Israel Won't Recognize an Independent Catalonia – for Now

Israel refuses Spain's request to officially reject Catalonia independence, calling crisis an 'internal European issue'

Israeli Prime Minister Benjamin Netanyahu addresses reporters following his meeting with French President Nicolas Sarkozy at the Elysee Palace in Paris, Thursday, May 27, 2010.

Israel won't be commenting on Catalonia's bid for independence in the near future, senior Israeli officials said, despite a request by Spain as part of its attempt to block the region's push for independence.

Last week, the Spanish government in Madrid requested that Israel officially announce that it will not recognize Catalonia. Israel declined to support either side, calling the conflict an "internal European issue," the official said.

According to another Israeli official, "just as Israel doesn’t want Europe to intervene in its internal issues, it would be inappropriate for us to comment on the matter." The official also told Haaretz that Israel's official stance may change in the future.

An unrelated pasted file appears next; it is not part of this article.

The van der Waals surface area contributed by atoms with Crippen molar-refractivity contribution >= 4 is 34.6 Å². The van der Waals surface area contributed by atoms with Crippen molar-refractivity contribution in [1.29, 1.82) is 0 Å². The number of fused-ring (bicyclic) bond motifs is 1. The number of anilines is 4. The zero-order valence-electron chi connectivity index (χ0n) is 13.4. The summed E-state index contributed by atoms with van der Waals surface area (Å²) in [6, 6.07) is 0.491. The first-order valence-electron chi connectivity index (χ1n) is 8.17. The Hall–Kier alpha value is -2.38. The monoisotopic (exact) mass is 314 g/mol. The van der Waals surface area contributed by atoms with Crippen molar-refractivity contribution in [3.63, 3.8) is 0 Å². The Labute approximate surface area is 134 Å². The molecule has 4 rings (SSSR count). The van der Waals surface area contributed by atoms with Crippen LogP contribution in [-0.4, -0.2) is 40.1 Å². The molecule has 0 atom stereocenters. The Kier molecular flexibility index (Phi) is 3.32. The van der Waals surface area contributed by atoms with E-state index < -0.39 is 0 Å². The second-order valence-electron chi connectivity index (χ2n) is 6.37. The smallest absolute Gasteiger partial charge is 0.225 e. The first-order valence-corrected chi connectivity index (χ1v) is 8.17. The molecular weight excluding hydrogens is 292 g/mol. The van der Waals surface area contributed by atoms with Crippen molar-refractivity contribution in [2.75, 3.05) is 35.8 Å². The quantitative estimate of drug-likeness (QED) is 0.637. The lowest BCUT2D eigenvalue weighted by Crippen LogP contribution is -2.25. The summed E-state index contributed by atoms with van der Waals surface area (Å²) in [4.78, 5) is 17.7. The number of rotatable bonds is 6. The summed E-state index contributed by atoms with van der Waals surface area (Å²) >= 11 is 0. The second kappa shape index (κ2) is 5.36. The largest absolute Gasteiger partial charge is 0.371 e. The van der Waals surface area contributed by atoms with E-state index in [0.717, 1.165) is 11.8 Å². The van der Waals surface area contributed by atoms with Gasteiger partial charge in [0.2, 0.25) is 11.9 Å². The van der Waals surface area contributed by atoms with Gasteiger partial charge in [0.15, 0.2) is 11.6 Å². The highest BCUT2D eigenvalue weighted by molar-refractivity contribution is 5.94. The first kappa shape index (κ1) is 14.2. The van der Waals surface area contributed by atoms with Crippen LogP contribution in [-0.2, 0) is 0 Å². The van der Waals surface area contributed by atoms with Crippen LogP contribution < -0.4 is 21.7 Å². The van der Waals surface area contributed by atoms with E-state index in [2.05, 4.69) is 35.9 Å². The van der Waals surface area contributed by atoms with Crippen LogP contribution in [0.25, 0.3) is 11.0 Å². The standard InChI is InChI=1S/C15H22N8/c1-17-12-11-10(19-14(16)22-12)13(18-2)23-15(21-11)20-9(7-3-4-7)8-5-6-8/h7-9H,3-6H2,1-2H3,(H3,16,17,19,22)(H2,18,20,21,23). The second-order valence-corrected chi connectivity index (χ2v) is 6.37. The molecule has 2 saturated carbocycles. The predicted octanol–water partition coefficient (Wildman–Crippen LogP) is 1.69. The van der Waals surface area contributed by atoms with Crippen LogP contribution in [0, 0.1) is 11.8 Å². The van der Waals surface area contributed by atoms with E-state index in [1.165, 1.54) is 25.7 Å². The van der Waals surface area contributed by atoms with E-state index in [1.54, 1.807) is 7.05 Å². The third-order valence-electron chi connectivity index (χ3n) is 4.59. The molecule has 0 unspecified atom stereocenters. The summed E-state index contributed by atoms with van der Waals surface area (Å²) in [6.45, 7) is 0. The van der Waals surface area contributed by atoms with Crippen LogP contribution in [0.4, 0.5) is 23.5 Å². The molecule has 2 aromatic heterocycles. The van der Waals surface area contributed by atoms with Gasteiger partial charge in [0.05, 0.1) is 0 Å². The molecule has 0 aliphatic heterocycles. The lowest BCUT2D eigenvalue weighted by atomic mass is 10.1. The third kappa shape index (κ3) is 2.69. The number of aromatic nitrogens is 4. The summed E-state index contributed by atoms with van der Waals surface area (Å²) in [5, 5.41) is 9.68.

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Israel's position stands out from the line taken by the U.S and the EU, and the government in Madrid has received official support from other Western countries. On Friday, U.S. State Department spokeswoman Heather Nauert said "Catalonia is an integral part of Spain, and the United States supports the Spanish government’s constitutional measures to keep Spain strong and united."

Donald Tusk, the president of the EU, also supports the actions of the central government in Madrid. He says that the Catalonian bid for independence won't change EU operations, and that the EU will continue to work only with the central government of Spain.